Some Montreal tenants are being evicted so their apartments can be turned into tourist rentals. Turns out that's legal

Long-term tenants of a Hochelaga-Maisonneuve triplex are facing eviction as their landlords move to convert the building into short-term tourist accommodations.

Housing advocates call for stronger municipal, provincial laws to protect tenants

A man stands in his kitchen.
Jean-François Raymond is challenging the eviction from his Hochelaga-Maisonneuve apartment of 22 years. (Rowan Kennedy/CBC)

Jean-François Raymond was floored when he learned his landlords could legally convert his apartment into a short-term rental for tourists.

He received an eviction notice on Dec. 30, 2022, informing him that by July, he'd have to leave his Hochelaga-Maisonneuve home of 22 years.

"It was the place that I raised my kid. There are plenty of memories," Raymond said.

To his shock, his building on Ontario Street is in an area where rezoning residential units for short-term tourist rentals is allowed.

The Mercier–Hochelaga-Maisonneuve borough limited tourist accommodations in 2016 to some areas where there are businesses and buildings with three or more dwellings.

Raymond is challenging his eviction and seeking compensation with the province's housing tribunal, the Tribunal administratif du logement. He's alleging that his landlords don't have the permit required to rezone the building.

Danny Kang, a co-owner of the building, declined to comment. But the eviction notice shows he plans to convert the triplex into short-term tourist accommodations.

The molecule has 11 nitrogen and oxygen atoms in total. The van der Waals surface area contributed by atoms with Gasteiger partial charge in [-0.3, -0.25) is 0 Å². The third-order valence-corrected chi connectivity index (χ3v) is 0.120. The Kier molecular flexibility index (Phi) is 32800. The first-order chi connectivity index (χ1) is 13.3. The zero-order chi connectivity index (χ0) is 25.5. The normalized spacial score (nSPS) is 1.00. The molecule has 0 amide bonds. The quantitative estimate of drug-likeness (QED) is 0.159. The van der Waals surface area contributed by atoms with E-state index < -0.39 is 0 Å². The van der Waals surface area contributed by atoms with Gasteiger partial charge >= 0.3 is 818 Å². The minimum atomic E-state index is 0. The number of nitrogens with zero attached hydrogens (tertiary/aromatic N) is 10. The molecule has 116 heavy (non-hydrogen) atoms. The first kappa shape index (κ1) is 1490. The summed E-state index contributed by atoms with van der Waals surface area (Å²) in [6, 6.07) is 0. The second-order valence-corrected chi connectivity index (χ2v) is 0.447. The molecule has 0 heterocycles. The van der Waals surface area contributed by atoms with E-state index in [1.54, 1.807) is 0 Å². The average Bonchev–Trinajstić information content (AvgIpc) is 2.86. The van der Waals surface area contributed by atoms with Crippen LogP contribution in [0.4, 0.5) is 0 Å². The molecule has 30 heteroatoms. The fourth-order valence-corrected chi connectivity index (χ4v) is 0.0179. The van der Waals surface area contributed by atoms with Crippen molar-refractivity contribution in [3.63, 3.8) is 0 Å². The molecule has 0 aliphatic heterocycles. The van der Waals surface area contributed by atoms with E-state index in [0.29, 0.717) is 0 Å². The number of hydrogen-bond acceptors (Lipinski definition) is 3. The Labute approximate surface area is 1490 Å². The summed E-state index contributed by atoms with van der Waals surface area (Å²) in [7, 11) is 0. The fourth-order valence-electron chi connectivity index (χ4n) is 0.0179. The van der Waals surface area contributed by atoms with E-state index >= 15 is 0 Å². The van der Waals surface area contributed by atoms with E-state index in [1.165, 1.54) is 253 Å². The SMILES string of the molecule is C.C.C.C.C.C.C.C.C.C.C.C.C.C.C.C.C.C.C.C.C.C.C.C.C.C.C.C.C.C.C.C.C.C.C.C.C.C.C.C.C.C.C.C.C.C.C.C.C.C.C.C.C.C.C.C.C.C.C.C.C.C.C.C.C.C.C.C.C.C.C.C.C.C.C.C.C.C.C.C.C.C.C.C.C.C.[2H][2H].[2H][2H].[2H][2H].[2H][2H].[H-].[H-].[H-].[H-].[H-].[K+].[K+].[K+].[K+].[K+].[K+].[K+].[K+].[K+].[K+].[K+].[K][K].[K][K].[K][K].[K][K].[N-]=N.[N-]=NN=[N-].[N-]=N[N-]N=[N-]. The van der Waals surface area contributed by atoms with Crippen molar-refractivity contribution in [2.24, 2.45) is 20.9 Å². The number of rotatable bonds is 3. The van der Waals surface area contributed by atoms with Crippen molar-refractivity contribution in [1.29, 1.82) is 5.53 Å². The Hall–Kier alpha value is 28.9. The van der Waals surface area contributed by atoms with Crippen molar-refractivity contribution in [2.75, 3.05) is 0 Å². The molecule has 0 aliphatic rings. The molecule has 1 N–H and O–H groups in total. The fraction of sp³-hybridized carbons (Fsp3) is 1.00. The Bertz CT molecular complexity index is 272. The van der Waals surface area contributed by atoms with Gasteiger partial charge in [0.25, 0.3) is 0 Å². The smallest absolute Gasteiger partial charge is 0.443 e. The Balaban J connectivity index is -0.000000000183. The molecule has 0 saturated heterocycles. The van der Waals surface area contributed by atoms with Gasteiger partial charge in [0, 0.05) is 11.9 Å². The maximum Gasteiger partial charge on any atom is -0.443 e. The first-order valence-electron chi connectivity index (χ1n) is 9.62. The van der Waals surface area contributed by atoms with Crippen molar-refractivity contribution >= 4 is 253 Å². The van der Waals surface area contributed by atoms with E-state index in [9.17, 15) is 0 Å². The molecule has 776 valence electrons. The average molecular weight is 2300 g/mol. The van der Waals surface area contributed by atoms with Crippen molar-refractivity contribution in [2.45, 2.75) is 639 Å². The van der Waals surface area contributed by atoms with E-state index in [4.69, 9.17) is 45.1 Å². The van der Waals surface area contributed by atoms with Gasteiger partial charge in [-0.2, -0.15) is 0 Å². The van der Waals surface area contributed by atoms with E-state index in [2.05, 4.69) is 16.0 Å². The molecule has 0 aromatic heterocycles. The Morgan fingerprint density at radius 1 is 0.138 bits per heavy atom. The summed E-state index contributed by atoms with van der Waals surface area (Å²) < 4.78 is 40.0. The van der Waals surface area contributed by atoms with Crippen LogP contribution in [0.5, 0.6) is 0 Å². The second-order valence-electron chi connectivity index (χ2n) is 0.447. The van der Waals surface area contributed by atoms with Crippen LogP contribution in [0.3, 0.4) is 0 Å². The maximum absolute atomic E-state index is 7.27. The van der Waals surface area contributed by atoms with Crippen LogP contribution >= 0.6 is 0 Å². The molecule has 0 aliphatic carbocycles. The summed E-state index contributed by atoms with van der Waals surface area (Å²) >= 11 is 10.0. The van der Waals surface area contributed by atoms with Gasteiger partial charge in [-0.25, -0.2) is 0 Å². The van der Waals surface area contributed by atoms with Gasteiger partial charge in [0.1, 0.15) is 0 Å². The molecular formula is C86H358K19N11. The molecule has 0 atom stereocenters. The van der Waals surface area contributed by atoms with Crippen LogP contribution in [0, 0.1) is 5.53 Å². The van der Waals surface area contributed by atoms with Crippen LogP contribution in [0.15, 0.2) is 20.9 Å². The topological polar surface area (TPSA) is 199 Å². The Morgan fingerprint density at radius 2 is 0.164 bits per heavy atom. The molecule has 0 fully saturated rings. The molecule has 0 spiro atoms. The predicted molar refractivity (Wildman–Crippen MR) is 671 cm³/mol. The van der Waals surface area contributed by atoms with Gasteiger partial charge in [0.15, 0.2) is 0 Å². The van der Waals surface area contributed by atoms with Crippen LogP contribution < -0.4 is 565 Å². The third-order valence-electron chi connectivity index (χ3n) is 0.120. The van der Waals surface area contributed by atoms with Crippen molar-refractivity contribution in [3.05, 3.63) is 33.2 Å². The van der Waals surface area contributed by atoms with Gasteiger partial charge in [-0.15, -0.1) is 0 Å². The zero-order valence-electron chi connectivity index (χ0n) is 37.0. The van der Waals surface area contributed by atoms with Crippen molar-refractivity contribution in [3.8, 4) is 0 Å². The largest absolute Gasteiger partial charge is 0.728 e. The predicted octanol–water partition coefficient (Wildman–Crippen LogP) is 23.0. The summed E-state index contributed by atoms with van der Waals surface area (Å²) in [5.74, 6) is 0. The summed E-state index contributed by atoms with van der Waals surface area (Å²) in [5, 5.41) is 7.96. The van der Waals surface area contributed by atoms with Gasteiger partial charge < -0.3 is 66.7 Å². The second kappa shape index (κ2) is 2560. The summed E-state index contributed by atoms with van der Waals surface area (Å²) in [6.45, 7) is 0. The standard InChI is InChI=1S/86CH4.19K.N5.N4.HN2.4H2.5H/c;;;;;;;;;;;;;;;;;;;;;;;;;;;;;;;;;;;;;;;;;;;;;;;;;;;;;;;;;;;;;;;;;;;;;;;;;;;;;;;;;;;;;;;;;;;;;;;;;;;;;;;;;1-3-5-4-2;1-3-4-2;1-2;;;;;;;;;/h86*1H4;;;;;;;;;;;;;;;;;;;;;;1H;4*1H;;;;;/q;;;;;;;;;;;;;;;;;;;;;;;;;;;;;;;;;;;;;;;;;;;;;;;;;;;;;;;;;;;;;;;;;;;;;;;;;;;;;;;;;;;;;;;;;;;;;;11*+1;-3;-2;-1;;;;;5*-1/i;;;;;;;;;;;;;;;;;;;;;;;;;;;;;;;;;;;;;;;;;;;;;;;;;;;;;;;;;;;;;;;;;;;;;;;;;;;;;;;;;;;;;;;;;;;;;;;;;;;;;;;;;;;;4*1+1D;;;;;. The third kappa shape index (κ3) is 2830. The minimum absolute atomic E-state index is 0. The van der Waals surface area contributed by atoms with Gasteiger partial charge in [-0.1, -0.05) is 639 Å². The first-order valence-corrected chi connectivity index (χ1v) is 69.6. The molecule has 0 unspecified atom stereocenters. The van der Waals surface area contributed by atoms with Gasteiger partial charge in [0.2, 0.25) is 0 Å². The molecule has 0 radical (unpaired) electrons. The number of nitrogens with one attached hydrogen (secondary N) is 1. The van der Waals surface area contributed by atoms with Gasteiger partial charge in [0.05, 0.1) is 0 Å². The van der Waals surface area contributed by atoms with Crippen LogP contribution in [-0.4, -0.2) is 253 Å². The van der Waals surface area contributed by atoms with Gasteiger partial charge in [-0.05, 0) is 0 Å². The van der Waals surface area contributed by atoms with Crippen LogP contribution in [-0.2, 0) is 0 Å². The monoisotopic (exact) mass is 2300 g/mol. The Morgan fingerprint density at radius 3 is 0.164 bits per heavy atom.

Within landlords' rights

Landlords in Quebec are entitled to repossess a home if they want to house their relatives, if they seek to expand their property or, as in this case, if they want to convert a residence for commercial purposes.

In 2001, when Raymond moved in, rent for the 6 ½ room apartment was $525 per month. Now, he may have to uproot his life, not only from Hochelaga-Maisonneuve but possibly from the city, to find housing he can afford.

"I am very angry because we're not leaving for his old mother or his child going to school. He's going to change us for a hotel, an Airbnb, for tourism," Raymond said. "In Montreal, it's very hard to find a place to rent."

In the two decades since he moved in, rent has almost doubled — up to $910 a month — but is still far below market value. At the current price, he would have stayed, even though the apartment could use some sprucing up.

A woman stands across the street from a demonstration.
Annie Lapalme is a community organizer with Entre-aide Logement and Communauté BAILS. (Rowan Kennedy/CBC)

Annie Lapalme is a local housing advocate who specializes in dealing with evictions for Entraide logement Hochelaga-Maisonneuve and Comité BAILS. She's been in talks with Raymond and the other triplex tenants since they received their eviction notice.

"We told them it would be very difficult to win the case," if the landlords can prove the project is serious, she said.

Lapalme spoke at a small rally held outside the building Tuesday morning to protest the housing crisis, which she says has seen more landlords evicting tenants to make a profit.

She says the provincial government lacks the political will to change the Quebec Civil Code to better protect tenants.

"The evictions are taking place in a context where it's totally invisible," Lapalme said. "People are leaving. Their life is ruined, but nobody knows it."

Philippe Couture, a spokesperson for Quebec's housing minister, called Raymond's eviction "very concerning."

"We understand that it's not easy for tenants who receive eviction or repossession notices while we are in the middle of a housing crisis, and we are aware that sometimes homeowners abuse their power to convert their building," Couture said.

He added that although municipal governments can't ban short-term rentals entirely, they are able to limit them in their jurisdiction.

With files from Rowan Kennedy and Jennifer Yoon


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